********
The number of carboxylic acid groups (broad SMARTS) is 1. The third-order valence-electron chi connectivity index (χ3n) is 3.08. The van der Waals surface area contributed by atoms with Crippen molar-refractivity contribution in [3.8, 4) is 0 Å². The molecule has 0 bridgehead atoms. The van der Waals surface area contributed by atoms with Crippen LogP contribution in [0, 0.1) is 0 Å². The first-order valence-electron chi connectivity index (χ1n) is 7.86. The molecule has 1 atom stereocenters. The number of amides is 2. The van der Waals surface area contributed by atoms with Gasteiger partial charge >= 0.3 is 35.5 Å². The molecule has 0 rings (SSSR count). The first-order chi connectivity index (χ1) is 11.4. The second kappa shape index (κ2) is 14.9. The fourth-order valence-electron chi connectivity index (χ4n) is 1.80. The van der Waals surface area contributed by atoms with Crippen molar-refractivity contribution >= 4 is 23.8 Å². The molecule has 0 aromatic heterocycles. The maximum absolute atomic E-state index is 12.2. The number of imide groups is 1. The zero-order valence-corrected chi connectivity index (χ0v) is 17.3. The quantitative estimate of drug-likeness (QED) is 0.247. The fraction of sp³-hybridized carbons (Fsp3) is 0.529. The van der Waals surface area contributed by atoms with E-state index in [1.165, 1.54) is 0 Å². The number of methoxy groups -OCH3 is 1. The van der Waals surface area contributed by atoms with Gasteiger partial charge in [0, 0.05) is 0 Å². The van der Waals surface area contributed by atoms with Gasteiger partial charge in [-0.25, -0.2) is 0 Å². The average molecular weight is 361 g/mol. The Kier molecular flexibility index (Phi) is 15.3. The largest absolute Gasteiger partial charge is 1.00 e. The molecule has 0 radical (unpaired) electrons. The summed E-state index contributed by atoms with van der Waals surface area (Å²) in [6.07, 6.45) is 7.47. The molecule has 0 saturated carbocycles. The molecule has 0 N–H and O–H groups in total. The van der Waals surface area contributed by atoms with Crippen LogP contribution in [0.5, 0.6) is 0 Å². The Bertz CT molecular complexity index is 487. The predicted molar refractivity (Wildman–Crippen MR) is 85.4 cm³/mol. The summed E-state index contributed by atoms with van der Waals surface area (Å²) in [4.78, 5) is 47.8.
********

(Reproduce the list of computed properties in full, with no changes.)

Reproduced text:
The number of carboxylic acid groups (broad SMARTS) is 1. The third-order valence-electron chi connectivity index (χ3n) is 3.08. The van der Waals surface area contributed by atoms with Crippen molar-refractivity contribution in [3.8, 4) is 0 Å². The molecule has 0 bridgehead atoms. The van der Waals surface area contributed by atoms with Crippen LogP contribution in [0, 0.1) is 0 Å². The first-order valence-electron chi connectivity index (χ1n) is 7.86. The molecule has 1 atom stereocenters. The number of amides is 2. The van der Waals surface area contributed by atoms with Gasteiger partial charge >= 0.3 is 35.5 Å². The molecule has 0 rings (SSSR count). The first-order chi connectivity index (χ1) is 11.4. The second kappa shape index (κ2) is 14.9. The fourth-order valence-electron chi connectivity index (χ4n) is 1.80. The van der Waals surface area contributed by atoms with Crippen molar-refractivity contribution >= 4 is 23.8 Å². The molecule has 0 aromatic heterocycles. The maximum absolute atomic E-state index is 12.2. The number of imide groups is 1. The zero-order valence-corrected chi connectivity index (χ0v) is 17.3. The quantitative estimate of drug-likeness (QED) is 0.247. The fraction of sp³-hybridized carbons (Fsp3) is 0.529. The van der Waals surface area contributed by atoms with E-state index in [1.165, 1.54) is 0 Å². The number of methoxy groups -OCH3 is 1. The van der Waals surface area contributed by atoms with Gasteiger partial charge in [0, 0.05) is 0 Å². The van der Waals surface area contributed by atoms with Gasteiger partial charge in [-0.25, -0.2) is 0 Å². The average molecular weight is 361 g/mol. The Kier molecular flexibility index (Phi) is 15.3. The largest absolute Gasteiger partial charge is 1.00 e. The molecule has 0 radical (unpaired) electrons. The summed E-state index contributed by atoms with van der Waals surface area (Å²) in [6.07, 6.45) is 7.47. The molecule has 0 saturated carbocycles. The molecule has 0 N–H and O–H groups in total. The van der Waals surface area contributed by atoms with Crippen LogP contribution in [0.5, 0.6) is 0 Å². The Bertz CT molecular complexity index is 487. The predicted molar refractivity (Wildman–Crippen MR) is 85.4 cm³/mol. The summed E-state index contributed by atoms with van der Waals surface area (Å²) in [4.78, 5) is 47.8.